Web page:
VCR Robot - Electronics

2. The electronics.

Let's take a look at the schematic: 

VCR robot schematic  

The main part (IC1)is the Nemesis microcontroller, the robot's brain. As you can see, it has 15 general I/O pins, 7 of which are connected to the internal Analog to Digital converter and 2 are connected to the built in UART (serial) interface and a Reset pin (Attn). It runs at 8MHz and it has 1024 bytes of memory for user programs. It also has a timer that can be used to generate PWM signal on pin 6.

IC2 part is the SN754410E Quad Half H-Bridge, which is the motor driver. This IC can drive 2 DC motors or one step by step motor. It provides currents of up to 1 amp per motor (or winding). The IC has 2 Direction pins and an Enable pin for each motor. If the Enable pin is set to high, the motors are powered, otherwise they can spin freely. If pin A is high (1) and pin B is low (0), the motor spins clockwise, if the pin A is low and B is high, the motor spins counterclockwise. If both pins are either high or low, the motor is braked (the output pins connected to the motors are short-circuited - if the power is cut when the motor is spinning, the motor becomes a generator, but the generated current will go back to the motor and make the motor spin in the opposite direction, slowing it down fast and after a complete stop, it makes the motor resist spinning). This H bridge IC has internal clamp diodes to protect the circuit from the back generated currents. The IC is powered from regulated 5V but motors are powered directly from the battery. This way they can get bigger voltages and current than the rest of the circuit.

The U1 part is a PNA4613 Photo IC. This IC is an infra red photo transistor with an internal filter that allows only 40 kHz modulatedsignal to pass. It has an internal pull up resistor, so in the absence of a signal the output pin is always high. This IC is regularly found in TVs and VCRs as the remote IR signal receiver. We can use this IC to remote control the robot using a Sony TV remote, or as a proximity sensor, to detect objects in the robot’s path from a certain distance, together with the 2 IR LEDs (IRLED-LEFT and IRLED-RIGHT) flanking U1. The proximity sensor works like this: the microcontroller generates a 40 kHz PWM pulse one of the LEDs for a short time, then it turns is off and checks the sensor pin 5. If there is an object in front of the LED, some of the signal will be reflected back to the sensor and the pin 5 will get low. Then it will flash the other LED and check the sensor again. This way the robot can “see” an object to the left, right or both (center). But there is only one pin that can generate a PWM signal, how can we control 2 LEDs? We connect the anodes together to the pin 6 and each cathode to a separate pin of the microcontroller. We set those pins to output and we set them high. The LEDs will be lit only if we set those pins to low. So, when we want to flash the left LED, we turn his output pin to low and then generate the signal. After we check the sensor we turn the left LED’s output pin back high and turn the right LED’s output pin low and generate the signal. And so on. But what is the R3 adjustable resistor for? We use it to adjust the sensibility of the proximity sensor.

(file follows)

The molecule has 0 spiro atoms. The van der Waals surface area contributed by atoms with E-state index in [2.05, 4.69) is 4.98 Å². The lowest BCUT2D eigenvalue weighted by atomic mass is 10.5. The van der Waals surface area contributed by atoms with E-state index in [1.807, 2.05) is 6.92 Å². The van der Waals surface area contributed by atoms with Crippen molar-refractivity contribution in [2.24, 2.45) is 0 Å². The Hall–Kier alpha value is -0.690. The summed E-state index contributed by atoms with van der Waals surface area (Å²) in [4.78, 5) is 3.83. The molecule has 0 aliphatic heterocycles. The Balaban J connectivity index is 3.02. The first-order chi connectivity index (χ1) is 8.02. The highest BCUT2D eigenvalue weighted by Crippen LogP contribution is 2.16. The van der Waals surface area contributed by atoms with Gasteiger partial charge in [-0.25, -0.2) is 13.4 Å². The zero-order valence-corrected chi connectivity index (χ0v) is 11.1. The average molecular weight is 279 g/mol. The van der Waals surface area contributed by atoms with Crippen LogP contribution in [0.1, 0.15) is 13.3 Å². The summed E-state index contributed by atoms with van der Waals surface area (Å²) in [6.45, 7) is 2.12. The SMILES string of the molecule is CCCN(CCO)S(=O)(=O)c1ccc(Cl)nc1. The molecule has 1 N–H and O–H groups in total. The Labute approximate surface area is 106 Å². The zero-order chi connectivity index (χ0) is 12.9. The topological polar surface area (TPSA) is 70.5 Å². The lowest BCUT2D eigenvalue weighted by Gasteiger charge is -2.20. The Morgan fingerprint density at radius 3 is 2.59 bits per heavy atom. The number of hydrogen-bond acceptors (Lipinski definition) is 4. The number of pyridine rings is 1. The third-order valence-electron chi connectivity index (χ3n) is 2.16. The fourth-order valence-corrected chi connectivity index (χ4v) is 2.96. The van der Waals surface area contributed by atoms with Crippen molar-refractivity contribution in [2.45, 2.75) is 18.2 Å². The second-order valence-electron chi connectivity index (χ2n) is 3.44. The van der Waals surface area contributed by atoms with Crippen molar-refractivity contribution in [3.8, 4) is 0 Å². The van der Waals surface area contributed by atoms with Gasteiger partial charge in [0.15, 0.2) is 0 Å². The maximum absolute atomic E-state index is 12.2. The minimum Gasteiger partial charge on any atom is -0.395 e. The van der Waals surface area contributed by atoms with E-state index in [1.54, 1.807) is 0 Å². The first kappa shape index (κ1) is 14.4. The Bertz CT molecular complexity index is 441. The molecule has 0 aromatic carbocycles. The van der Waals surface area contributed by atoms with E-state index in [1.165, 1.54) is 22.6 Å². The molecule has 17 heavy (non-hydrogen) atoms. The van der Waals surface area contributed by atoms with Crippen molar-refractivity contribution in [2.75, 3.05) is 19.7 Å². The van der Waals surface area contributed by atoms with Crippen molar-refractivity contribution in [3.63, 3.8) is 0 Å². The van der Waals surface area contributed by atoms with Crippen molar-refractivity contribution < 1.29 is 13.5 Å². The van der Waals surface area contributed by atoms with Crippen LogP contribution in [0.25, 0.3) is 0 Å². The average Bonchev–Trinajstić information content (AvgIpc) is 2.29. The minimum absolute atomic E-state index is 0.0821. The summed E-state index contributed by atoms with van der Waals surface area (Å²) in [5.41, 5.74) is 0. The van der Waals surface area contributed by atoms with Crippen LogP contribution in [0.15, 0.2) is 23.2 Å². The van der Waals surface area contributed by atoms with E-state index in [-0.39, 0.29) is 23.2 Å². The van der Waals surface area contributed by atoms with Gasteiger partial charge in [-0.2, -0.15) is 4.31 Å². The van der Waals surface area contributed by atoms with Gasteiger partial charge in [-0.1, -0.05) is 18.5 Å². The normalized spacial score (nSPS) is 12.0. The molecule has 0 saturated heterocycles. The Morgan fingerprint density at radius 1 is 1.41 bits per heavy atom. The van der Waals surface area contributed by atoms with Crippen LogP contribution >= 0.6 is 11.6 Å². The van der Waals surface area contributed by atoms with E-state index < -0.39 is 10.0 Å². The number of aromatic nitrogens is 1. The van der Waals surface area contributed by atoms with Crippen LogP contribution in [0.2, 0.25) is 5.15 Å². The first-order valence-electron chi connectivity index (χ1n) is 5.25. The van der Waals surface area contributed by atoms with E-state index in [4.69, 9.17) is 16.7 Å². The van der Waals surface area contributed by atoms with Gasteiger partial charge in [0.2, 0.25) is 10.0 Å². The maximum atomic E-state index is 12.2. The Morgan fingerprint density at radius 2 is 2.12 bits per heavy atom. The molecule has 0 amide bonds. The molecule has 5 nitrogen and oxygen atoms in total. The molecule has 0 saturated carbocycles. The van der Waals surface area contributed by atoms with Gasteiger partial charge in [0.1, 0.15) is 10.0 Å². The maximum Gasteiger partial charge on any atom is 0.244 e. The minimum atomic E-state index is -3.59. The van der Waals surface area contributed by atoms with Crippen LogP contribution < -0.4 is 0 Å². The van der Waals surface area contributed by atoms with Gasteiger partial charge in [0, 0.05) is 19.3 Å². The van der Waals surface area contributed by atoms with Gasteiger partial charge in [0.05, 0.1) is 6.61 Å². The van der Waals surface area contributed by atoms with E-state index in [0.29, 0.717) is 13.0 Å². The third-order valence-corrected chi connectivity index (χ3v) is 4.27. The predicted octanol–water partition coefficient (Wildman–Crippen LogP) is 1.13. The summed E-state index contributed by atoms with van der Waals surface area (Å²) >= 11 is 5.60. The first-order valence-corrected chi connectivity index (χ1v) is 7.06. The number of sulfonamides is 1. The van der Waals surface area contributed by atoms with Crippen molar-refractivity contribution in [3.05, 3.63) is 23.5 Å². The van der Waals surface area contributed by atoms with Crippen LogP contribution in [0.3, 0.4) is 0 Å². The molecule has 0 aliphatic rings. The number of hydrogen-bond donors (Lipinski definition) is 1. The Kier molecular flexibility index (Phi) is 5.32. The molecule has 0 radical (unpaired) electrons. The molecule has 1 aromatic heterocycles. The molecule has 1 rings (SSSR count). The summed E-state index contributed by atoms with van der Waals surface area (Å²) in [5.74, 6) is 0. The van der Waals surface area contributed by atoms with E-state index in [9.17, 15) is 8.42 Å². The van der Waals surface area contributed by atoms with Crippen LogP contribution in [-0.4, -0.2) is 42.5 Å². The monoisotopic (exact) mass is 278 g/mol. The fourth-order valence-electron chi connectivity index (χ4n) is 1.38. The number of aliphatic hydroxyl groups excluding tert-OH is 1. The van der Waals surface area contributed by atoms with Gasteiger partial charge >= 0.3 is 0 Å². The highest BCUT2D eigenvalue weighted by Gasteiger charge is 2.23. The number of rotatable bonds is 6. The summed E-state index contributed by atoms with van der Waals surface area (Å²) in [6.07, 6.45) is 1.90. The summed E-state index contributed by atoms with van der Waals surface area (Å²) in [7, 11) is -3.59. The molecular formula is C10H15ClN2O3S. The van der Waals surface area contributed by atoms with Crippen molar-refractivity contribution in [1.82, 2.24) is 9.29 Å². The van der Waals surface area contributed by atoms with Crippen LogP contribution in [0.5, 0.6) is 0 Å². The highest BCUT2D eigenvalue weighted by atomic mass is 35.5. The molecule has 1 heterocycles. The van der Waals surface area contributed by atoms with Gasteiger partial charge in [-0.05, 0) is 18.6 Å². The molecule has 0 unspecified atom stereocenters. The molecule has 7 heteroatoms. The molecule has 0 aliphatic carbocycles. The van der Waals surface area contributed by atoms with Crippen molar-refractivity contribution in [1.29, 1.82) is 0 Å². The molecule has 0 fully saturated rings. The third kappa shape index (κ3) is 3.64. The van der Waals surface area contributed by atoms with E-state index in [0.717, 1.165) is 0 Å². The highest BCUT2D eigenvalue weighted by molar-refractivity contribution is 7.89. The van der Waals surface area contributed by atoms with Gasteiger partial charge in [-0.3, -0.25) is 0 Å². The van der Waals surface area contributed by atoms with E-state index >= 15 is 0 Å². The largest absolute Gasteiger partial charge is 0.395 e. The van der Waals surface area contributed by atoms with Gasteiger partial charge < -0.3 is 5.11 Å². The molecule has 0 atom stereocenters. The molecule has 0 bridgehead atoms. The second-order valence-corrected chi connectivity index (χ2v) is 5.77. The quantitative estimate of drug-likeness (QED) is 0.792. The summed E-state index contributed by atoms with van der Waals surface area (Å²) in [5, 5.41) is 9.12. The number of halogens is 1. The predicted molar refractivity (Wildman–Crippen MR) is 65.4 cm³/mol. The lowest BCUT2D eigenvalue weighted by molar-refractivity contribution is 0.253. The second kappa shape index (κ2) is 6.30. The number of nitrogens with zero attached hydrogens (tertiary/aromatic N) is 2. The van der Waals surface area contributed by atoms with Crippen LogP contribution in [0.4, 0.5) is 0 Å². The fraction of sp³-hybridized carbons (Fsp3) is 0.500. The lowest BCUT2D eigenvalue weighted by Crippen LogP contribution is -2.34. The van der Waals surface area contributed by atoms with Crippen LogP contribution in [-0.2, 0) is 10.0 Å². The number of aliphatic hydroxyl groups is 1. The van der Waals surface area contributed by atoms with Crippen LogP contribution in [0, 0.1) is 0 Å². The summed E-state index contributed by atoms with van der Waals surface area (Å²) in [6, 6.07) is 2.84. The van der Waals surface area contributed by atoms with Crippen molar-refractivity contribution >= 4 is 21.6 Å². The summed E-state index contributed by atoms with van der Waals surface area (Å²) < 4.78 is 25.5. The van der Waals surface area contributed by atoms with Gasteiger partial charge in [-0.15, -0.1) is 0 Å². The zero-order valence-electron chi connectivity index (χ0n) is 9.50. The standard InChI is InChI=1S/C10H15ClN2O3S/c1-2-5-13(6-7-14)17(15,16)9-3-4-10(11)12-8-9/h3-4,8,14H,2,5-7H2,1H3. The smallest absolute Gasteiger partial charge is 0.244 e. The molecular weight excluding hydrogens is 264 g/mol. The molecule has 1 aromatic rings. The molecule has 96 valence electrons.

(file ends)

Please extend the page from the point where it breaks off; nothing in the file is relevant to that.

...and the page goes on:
There are 3 pairs of IR LEDs – IR Photo Transistors, that form 3 IR reflective sensors, used to follow a black line on a white floor or to detect the edge of a sumo ring. They work like this: the IR LEDs are lit at power on and the microcontroller checks the IR Transistor pins. Because of the 10 kOhm resistor pull ups, the pins are high if there is no light reflected and they are low if there is a reflection. So we will get a 1 if there is black or a 0 if there is white underneath the sensor. We can adjust the sensibility of the sensor from the R6 adjustable resistor.

The circuit is powered from a 6V battery pack (4 AA alkaline batteries). After the power on switch, there is a 5V 1A Low Drop-Out voltage regulator, LM2940. I chose this regulator because the regular 7805 needs an input voltage of minimum 7.2V. C3 and C4 compensate for voltage drops when motors are powered up or switch directions and R1 and LED1 are used as a power on indicator.

The serial connector is used to program the microcontroller and debugging. R1 is used to pull up the reset pin and C1 and C2 are used to filter out any noise and power sags on the microcontroller. 

Here is the schematic of the serial adapter:

 Serial adaptor schematic  

And for those who want to cut the price in half, here is the schematic using AVR ATtiny26: 

Schematic using Tiny26

Now let's see how to build the Mechanics...